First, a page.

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  The medial frontal cortex mediates self-other discrimination in the joint Simon task: A tDCS study

Liepelt, R., Klempova, B., Dolk, T., Colzato, L. S., Ragert, P., Nitsche, M. A., et al. (2016). The medial frontal cortex mediates self-other discrimination in the joint Simon task: A tDCS study. Journal of Psychophysiology, 30, 87-101. doi:10.1027/0269-8803/a000158.

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Item Permalink: http://hdl.handle.net/11858/00-001M-0000-002C-F0DB-3 Version Permalink: http://hdl.handle.net/21.11116/0000-0001-FFFB-6
Genre: Journal Article

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 Creators:
Liepelt, Roman1, Author              
Klempova, Bibiana1, Author
Dolk, Thomas2, Author              
Colzato, Lorenza S.3, Author
Ragert, Patrick4, Author              
Nitsche, Michael A.5, 6, 7, Author
Hommel, Bernhard3, Author
Affiliations:
1Department of Psychology, Münster University, Germany, ou_persistent22              
2Department Psychology, MPI for Human Cognitive and Brain Sciences, Max Planck Society, ou_634564              
3Cognitive Psychology Unit, Institute of Psychology, Leiden University, the Netherlands, ou_persistent22              
4Department Neurology, MPI for Human Cognitive and Brain Sciences, Max Planck Society, ou_634549              
5Department of Clinical Neurophysiology, University Medical Center, Göttingen, Germany, ou_persistent22              
6Leibniz Research Centre for Working Environment and Human Factors, Dortmund, Germany, ou_persistent22              
7Department of Neurology, University Hospital Bergmannsheil, Bochum, Germany, ou_persistent22              

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Free keywords: tDCS; Anterior medial frontal cortex; Right temporo-parietal junction; Joint action; Joint Simon effect
 Abstract: Interacting with other individuals confronts cognitive control systems with the problem of how to distinguish between self-generated (internally triggered) and other-generated (externally triggered) action events. Recent neuroscience studies identified two core brain regions, the anterior medial frontal cortex (aMFC) and the right temporo-parietal junction (rTPJ), to be potentially involved in resolving this problem either by enhancing self-generated versus other-generated event representations (via aMFC) and/or by inhibiting event representations that are externally triggered (via rTPJ). Using transcranial direct current stimulation (tDCS), we investigated the role of the aMFC and the rTPJ for the online control of self-generated versus other-generated event representations in a joint Simon task. In two experimental sessions, participants received anodal, cathodal, or sham tDCS (1 mA intensity applied for 20 min), while performing an auditory joint Simon task. In addition to a general performance enhancement during cathodal (inhibitory) and anodal (excitatory) stimulation with increased practice, we found a significantly increased joint Simon effect (JSE) during cathodal stimulation of the aMFC (Experiment 1), as compared to sham stimulation. No modulation of the JSE was found during stimulation of the rTPJ (Experiment 2). By enhancing self-generated event representations the aMFC seems to be crucially involved in resolving the self-other discrimination problem in the joint Simon task.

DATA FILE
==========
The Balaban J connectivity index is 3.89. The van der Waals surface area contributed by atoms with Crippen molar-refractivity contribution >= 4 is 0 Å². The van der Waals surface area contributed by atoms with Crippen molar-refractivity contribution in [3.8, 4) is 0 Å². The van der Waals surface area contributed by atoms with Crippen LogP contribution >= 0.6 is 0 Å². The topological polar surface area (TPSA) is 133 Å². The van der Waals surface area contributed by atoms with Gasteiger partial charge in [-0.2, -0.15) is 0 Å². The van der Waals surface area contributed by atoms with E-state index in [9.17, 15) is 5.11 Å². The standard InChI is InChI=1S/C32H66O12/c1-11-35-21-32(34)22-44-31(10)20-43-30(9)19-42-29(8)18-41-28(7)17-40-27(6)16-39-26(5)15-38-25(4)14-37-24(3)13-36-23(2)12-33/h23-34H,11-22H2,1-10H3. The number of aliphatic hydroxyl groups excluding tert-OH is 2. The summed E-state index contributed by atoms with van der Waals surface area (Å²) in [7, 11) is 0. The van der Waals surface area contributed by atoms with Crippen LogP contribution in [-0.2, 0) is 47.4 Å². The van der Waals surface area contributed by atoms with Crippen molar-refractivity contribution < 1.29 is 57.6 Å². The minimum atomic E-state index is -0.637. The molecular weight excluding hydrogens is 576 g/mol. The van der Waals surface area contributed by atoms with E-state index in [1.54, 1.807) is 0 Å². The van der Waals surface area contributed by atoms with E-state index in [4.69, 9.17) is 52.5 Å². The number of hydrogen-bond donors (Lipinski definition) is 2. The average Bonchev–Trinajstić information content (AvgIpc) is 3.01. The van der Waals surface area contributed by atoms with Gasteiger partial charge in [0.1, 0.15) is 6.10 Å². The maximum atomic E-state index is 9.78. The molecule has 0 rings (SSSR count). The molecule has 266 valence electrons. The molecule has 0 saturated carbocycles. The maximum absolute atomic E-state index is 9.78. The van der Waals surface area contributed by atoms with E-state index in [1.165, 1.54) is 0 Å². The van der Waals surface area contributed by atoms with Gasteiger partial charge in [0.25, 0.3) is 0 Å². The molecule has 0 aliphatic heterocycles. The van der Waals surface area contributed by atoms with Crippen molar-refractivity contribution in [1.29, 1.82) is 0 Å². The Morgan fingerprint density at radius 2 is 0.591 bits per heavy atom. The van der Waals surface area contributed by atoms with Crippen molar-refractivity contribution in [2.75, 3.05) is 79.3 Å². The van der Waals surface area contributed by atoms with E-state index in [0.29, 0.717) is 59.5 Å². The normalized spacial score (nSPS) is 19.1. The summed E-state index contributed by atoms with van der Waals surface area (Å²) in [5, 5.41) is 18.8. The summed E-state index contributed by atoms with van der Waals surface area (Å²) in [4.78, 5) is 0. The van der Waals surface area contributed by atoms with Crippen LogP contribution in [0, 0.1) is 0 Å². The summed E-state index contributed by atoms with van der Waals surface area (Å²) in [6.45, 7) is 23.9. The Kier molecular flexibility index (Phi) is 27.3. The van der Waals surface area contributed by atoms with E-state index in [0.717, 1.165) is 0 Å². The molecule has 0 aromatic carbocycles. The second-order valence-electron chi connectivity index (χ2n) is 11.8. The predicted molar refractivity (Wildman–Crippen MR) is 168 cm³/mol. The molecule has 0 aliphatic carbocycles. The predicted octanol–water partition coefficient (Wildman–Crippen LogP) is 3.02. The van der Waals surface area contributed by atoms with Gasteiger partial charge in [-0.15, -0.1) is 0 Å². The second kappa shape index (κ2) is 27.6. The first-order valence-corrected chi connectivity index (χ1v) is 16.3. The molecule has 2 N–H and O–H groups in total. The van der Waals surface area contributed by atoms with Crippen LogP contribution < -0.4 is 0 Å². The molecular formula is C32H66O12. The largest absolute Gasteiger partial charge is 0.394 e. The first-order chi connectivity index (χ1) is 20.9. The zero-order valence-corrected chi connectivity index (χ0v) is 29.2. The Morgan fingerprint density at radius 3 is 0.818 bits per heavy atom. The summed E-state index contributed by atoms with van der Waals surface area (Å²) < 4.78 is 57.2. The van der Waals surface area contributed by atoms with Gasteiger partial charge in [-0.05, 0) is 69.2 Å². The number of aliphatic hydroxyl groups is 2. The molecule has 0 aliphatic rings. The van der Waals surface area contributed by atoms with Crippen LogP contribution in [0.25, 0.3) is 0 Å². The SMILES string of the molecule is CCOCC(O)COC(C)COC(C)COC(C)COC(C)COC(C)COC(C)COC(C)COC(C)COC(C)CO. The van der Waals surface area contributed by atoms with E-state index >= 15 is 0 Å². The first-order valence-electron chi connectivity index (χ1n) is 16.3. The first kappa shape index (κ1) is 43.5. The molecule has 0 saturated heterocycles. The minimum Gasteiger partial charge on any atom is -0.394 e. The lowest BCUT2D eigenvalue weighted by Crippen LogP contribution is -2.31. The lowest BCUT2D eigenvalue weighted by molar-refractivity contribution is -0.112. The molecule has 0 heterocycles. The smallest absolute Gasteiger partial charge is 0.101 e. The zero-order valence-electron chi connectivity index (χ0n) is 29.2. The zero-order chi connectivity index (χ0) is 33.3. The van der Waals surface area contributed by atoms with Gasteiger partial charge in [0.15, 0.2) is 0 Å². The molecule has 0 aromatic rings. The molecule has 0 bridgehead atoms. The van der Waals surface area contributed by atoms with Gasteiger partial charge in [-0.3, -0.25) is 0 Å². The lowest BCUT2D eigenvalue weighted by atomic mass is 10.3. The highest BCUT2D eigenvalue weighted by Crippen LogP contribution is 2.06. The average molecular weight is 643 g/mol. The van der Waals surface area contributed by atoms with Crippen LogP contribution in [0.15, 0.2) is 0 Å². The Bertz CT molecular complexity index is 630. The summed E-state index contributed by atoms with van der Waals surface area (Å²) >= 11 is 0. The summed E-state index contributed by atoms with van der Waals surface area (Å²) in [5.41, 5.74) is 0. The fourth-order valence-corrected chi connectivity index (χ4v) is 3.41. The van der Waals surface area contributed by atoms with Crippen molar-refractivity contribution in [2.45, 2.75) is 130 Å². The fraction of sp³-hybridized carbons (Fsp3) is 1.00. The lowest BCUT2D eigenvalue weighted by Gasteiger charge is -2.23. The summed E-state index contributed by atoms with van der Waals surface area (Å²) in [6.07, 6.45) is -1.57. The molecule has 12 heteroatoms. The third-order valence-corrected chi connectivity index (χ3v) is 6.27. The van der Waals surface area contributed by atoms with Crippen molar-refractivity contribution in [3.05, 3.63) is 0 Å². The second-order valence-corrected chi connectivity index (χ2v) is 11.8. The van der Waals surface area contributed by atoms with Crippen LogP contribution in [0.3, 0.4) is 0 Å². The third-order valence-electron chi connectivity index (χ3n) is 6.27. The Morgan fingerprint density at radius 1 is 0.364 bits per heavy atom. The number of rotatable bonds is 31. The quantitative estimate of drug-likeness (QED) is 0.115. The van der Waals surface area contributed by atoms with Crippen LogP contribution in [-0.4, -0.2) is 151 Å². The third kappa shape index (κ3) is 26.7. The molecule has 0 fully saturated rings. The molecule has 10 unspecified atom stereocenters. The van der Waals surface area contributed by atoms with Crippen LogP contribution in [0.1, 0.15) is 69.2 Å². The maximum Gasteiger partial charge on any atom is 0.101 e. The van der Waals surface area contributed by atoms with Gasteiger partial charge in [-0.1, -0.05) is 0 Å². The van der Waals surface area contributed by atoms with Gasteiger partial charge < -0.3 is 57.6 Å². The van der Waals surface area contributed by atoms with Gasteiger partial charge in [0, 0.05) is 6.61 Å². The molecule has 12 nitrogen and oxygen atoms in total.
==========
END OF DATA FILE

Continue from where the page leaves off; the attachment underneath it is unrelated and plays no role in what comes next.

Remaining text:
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Language(s): eng - English
 Dates: 2015-01-312015-07-122016-05-032016
 Publication Status: Published in print
 Pages: -
 Publishing info: -
 Table of Contents: -
 Rev. Method: -
 Identifiers: DOI: 10.1027/0269-8803/a000158
 Degree: -

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Title: Journal of Psychophysiology
Source Genre: Journal
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Publ. Info: Göttingen, Germany : American Psychological Association (PsycARTICLES)
Pages: - Volume / Issue: 30 Sequence Number: - Start / End Page: 87 - 101 Identifier: ISSN: 0269-8803
CoNE: https://pure.mpg.de/cone/journals/resource/954928554373